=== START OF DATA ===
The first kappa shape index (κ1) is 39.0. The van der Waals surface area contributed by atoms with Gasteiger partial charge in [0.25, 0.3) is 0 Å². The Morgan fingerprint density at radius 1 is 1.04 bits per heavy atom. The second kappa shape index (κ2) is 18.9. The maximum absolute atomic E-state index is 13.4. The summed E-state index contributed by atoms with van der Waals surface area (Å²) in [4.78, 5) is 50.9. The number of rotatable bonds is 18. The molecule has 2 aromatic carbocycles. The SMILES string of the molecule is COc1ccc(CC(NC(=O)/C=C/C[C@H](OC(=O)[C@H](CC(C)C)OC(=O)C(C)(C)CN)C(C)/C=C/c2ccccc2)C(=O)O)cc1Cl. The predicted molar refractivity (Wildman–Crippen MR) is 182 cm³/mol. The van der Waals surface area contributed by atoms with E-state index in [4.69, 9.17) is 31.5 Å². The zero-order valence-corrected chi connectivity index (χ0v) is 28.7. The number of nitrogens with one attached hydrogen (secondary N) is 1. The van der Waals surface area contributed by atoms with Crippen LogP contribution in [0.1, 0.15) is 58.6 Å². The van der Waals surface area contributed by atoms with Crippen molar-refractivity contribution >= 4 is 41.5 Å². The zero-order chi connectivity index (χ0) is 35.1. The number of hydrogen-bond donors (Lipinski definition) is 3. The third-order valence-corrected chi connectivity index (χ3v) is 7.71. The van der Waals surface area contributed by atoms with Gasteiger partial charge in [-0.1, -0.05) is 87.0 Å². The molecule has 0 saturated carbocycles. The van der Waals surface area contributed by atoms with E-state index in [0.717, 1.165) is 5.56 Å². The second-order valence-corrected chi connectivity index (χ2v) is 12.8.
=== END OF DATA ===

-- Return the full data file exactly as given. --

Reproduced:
The first kappa shape index (κ1) is 39.0. The van der Waals surface area contributed by atoms with Gasteiger partial charge in [0.25, 0.3) is 0 Å². The Morgan fingerprint density at radius 1 is 1.04 bits per heavy atom. The second kappa shape index (κ2) is 18.9. The maximum absolute atomic E-state index is 13.4. The summed E-state index contributed by atoms with van der Waals surface area (Å²) in [4.78, 5) is 50.9. The number of rotatable bonds is 18. The molecule has 2 aromatic carbocycles. The SMILES string of the molecule is COc1ccc(CC(NC(=O)/C=C/C[C@H](OC(=O)[C@H](CC(C)C)OC(=O)C(C)(C)CN)C(C)/C=C/c2ccccc2)C(=O)O)cc1Cl. The predicted molar refractivity (Wildman–Crippen MR) is 182 cm³/mol. The van der Waals surface area contributed by atoms with E-state index in [4.69, 9.17) is 31.5 Å². The zero-order valence-corrected chi connectivity index (χ0v) is 28.7. The number of nitrogens with one attached hydrogen (secondary N) is 1. The van der Waals surface area contributed by atoms with Crippen LogP contribution in [0.1, 0.15) is 58.6 Å². The van der Waals surface area contributed by atoms with Crippen molar-refractivity contribution >= 4 is 41.5 Å². The zero-order chi connectivity index (χ0) is 35.1. The number of hydrogen-bond donors (Lipinski definition) is 3. The third-order valence-corrected chi connectivity index (χ3v) is 7.71. The van der Waals surface area contributed by atoms with Gasteiger partial charge in [-0.1, -0.05) is 87.0 Å². The molecule has 0 saturated carbocycles. The van der Waals surface area contributed by atoms with E-state index in [0.717, 1.165) is 5.56 Å². The second-order valence-corrected chi connectivity index (χ2v) is 12.8.